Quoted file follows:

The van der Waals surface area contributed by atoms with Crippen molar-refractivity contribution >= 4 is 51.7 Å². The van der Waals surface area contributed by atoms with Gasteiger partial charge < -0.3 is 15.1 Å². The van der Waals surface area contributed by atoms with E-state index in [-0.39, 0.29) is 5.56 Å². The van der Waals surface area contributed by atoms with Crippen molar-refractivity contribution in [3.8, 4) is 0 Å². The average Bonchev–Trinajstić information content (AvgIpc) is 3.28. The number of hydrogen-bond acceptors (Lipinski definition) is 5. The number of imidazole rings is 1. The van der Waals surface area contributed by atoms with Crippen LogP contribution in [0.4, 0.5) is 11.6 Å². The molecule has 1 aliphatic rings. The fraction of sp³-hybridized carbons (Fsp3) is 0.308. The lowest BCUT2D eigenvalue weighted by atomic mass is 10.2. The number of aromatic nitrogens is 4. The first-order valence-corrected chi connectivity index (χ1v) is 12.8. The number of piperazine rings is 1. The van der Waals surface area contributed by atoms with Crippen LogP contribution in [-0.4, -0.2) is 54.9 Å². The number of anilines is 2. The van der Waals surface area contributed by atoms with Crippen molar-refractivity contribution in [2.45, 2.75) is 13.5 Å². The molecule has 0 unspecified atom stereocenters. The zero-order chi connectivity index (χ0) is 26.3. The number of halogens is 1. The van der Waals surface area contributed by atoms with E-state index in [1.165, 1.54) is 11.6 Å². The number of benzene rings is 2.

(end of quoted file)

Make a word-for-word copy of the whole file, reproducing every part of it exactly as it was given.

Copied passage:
The van der Waals surface area contributed by atoms with Crippen molar-refractivity contribution >= 4 is 51.7 Å². The van der Waals surface area contributed by atoms with Gasteiger partial charge < -0.3 is 15.1 Å². The van der Waals surface area contributed by atoms with E-state index in [-0.39, 0.29) is 5.56 Å². The van der Waals surface area contributed by atoms with Crippen molar-refractivity contribution in [3.8, 4) is 0 Å². The average Bonchev–Trinajstić information content (AvgIpc) is 3.28. The number of hydrogen-bond acceptors (Lipinski definition) is 5. The number of imidazole rings is 1. The van der Waals surface area contributed by atoms with Crippen LogP contribution in [0.4, 0.5) is 11.6 Å². The molecule has 1 aliphatic rings. The fraction of sp³-hybridized carbons (Fsp3) is 0.308. The lowest BCUT2D eigenvalue weighted by atomic mass is 10.2. The number of aromatic nitrogens is 4. The first-order valence-corrected chi connectivity index (χ1v) is 12.8. The number of piperazine rings is 1. The van der Waals surface area contributed by atoms with Crippen LogP contribution in [-0.4, -0.2) is 54.9 Å². The number of anilines is 2. The van der Waals surface area contributed by atoms with Crippen molar-refractivity contribution in [2.45, 2.75) is 13.5 Å². The molecule has 0 unspecified atom stereocenters. The zero-order chi connectivity index (χ0) is 26.3. The number of halogens is 1. The van der Waals surface area contributed by atoms with E-state index in [1.165, 1.54) is 11.6 Å². The number of benzene rings is 2.